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(166) Svartahaf

I have a maternal uncle who works for the SS (not that one, Social Services) and my father lives for American Express—so these are two male influences, two pillars, in my life; and where am I? I sail between them—I am that third option that does not serve the corporations or the state, not socialist or capitalist; no, I’m just black—black as the principial, the unmoved mover; the light beyond the light that is blackness—what we should all adore. It’s the hermaphrodite way, the razor’s edge—straight up the middle; if I step off, I die. This is my path to salvation.

It took me a long time to realise this was so. I applied to the same university as my father but as a secondary option I put down my uncle’s university. I went to the latter, since the bureaucracy sabotaged my exam results because I went to a private school (it took me a long time to realise, it’s all rigged—all rigged right to the top, the exams are lies; it’s all a lie). But I didn’t like it at the second option. I should have dropped out, but I went to another university—a third option—in the end. You have to find your own way in the end; and my way is to walk on black coals.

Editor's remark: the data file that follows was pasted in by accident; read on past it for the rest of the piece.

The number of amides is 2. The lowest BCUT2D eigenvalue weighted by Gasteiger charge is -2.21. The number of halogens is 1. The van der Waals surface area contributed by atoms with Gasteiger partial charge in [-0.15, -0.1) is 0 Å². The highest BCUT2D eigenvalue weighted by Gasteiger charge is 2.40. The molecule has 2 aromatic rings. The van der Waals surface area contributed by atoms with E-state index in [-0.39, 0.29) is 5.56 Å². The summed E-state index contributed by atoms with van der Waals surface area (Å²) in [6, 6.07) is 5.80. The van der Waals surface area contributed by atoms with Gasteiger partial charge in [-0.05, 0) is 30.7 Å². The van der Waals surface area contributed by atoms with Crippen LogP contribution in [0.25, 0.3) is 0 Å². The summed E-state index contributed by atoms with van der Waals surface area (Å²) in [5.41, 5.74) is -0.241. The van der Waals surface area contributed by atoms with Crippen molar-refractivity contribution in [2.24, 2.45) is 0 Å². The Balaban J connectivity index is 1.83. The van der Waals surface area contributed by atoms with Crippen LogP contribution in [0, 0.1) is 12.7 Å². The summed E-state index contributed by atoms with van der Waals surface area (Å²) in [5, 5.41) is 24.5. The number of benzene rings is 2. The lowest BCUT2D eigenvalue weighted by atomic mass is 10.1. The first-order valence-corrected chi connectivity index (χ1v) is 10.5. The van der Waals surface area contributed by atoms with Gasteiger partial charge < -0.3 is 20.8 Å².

It was always so, I knew it deep down. For a time, as a teenager, I pretended to be a nice social worker—a socialist, a Marxist (in the SS, to help the poor—no, really, to torture the poor; that’s what Social Services are for—to keep them from Jesus and the Buddha). So, no, I’m not in the SS (maybe the esoteric SS, though). Then I worked at a business school, but I’m not a business man. I don’t know how to make money, I don’t know how to help people either—or pretend to help people, being what social workers do. I’m just black.


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